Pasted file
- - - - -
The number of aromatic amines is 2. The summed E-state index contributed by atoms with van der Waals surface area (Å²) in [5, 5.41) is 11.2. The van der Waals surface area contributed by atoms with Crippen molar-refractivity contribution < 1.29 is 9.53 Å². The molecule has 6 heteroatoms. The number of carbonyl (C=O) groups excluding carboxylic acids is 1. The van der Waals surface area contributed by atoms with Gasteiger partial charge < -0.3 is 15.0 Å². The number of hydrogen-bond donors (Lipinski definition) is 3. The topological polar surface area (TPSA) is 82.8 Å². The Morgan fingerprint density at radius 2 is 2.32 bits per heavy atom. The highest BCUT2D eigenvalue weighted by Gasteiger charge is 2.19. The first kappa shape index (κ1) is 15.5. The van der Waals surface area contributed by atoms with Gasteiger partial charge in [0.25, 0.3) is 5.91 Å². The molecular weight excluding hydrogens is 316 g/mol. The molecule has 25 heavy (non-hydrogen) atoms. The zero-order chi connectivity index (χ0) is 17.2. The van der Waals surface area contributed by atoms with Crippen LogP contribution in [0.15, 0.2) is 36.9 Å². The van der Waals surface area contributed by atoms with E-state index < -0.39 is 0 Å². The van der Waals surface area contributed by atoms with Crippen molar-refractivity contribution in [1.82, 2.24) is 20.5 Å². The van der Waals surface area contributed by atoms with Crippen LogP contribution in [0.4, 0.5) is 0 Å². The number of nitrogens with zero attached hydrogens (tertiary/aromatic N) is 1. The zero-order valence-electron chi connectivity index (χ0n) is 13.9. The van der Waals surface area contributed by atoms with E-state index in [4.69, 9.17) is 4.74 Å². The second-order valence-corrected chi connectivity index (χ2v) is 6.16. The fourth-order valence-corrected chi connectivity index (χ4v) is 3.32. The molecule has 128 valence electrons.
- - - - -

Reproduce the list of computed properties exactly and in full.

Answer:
The number of aromatic amines is 2. The summed E-state index contributed by atoms with van der Waals surface area (Å²) in [5, 5.41) is 11.2. The van der Waals surface area contributed by atoms with Crippen molar-refractivity contribution < 1.29 is 9.53 Å². The molecule has 6 heteroatoms. The number of carbonyl (C=O) groups excluding carboxylic acids is 1. The van der Waals surface area contributed by atoms with Gasteiger partial charge < -0.3 is 15.0 Å². The number of hydrogen-bond donors (Lipinski definition) is 3. The topological polar surface area (TPSA) is 82.8 Å². The Morgan fingerprint density at radius 2 is 2.32 bits per heavy atom. The highest BCUT2D eigenvalue weighted by Gasteiger charge is 2.19. The first kappa shape index (κ1) is 15.5. The van der Waals surface area contributed by atoms with Gasteiger partial charge in [0.25, 0.3) is 5.91 Å². The molecular weight excluding hydrogens is 316 g/mol. The molecule has 25 heavy (non-hydrogen) atoms. The zero-order chi connectivity index (χ0) is 17.2. The van der Waals surface area contributed by atoms with Crippen LogP contribution in [0.15, 0.2) is 36.9 Å². The van der Waals surface area contributed by atoms with E-state index < -0.39 is 0 Å². The van der Waals surface area contributed by atoms with Crippen molar-refractivity contribution in [1.82, 2.24) is 20.5 Å². The van der Waals surface area contributed by atoms with Crippen LogP contribution in [0.4, 0.5) is 0 Å². The number of nitrogens with zero attached hydrogens (tertiary/aromatic N) is 1. The zero-order valence-electron chi connectivity index (χ0n) is 13.9. The van der Waals surface area contributed by atoms with E-state index in [4.69, 9.17) is 4.74 Å². The second-order valence-corrected chi connectivity index (χ2v) is 6.16. The fourth-order valence-corrected chi connectivity index (χ4v) is 3.32. The molecule has 128 valence electrons.